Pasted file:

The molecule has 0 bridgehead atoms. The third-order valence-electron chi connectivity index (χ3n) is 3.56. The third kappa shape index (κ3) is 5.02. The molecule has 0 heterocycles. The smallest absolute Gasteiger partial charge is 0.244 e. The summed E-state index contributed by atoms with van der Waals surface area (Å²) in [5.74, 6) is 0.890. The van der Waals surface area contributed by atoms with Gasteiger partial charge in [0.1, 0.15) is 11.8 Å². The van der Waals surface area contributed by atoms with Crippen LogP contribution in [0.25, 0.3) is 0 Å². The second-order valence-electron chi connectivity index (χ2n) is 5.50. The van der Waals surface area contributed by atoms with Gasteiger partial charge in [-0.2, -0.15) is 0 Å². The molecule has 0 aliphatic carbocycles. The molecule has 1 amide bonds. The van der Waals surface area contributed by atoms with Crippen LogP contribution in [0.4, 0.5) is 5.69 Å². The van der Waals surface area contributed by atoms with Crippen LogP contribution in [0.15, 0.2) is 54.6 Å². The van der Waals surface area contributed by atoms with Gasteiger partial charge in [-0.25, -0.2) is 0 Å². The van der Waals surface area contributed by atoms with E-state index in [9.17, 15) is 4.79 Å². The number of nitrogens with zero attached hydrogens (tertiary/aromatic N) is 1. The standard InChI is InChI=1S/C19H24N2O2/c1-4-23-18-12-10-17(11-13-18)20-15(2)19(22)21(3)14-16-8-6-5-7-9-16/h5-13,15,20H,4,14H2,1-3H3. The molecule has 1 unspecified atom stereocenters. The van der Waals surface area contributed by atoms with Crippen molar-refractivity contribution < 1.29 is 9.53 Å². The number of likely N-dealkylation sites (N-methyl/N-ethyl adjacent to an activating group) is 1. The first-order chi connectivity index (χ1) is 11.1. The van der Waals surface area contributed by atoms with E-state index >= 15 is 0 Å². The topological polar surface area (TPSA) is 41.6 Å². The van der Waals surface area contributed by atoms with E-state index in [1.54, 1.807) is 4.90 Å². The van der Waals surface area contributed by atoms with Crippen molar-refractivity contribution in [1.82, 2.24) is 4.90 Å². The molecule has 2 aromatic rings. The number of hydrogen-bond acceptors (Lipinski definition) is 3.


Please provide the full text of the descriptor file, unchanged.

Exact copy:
The molecule has 0 bridgehead atoms. The third-order valence-electron chi connectivity index (χ3n) is 3.56. The third kappa shape index (κ3) is 5.02. The molecule has 0 heterocycles. The smallest absolute Gasteiger partial charge is 0.244 e. The summed E-state index contributed by atoms with van der Waals surface area (Å²) in [5.74, 6) is 0.890. The van der Waals surface area contributed by atoms with Gasteiger partial charge in [0.1, 0.15) is 11.8 Å². The van der Waals surface area contributed by atoms with Crippen LogP contribution in [0.25, 0.3) is 0 Å². The second-order valence-electron chi connectivity index (χ2n) is 5.50. The van der Waals surface area contributed by atoms with Gasteiger partial charge in [-0.2, -0.15) is 0 Å². The molecule has 0 aliphatic carbocycles. The molecule has 1 amide bonds. The van der Waals surface area contributed by atoms with Crippen LogP contribution in [0.4, 0.5) is 5.69 Å². The van der Waals surface area contributed by atoms with Crippen LogP contribution in [0.15, 0.2) is 54.6 Å². The van der Waals surface area contributed by atoms with Gasteiger partial charge in [-0.25, -0.2) is 0 Å². The van der Waals surface area contributed by atoms with E-state index in [9.17, 15) is 4.79 Å². The number of nitrogens with zero attached hydrogens (tertiary/aromatic N) is 1. The standard InChI is InChI=1S/C19H24N2O2/c1-4-23-18-12-10-17(11-13-18)20-15(2)19(22)21(3)14-16-8-6-5-7-9-16/h5-13,15,20H,4,14H2,1-3H3. The molecule has 1 unspecified atom stereocenters. The van der Waals surface area contributed by atoms with Crippen molar-refractivity contribution < 1.29 is 9.53 Å². The number of likely N-dealkylation sites (N-methyl/N-ethyl adjacent to an activating group) is 1. The first-order chi connectivity index (χ1) is 11.1. The van der Waals surface area contributed by atoms with E-state index >= 15 is 0 Å². The topological polar surface area (TPSA) is 41.6 Å². The van der Waals surface area contributed by atoms with E-state index in [1.54, 1.807) is 4.90 Å². The van der Waals surface area contributed by atoms with Crippen molar-refractivity contribution in [1.82, 2.24) is 4.90 Å². The molecule has 2 aromatic rings. The number of hydrogen-bond acceptors (Lipinski definition) is 3.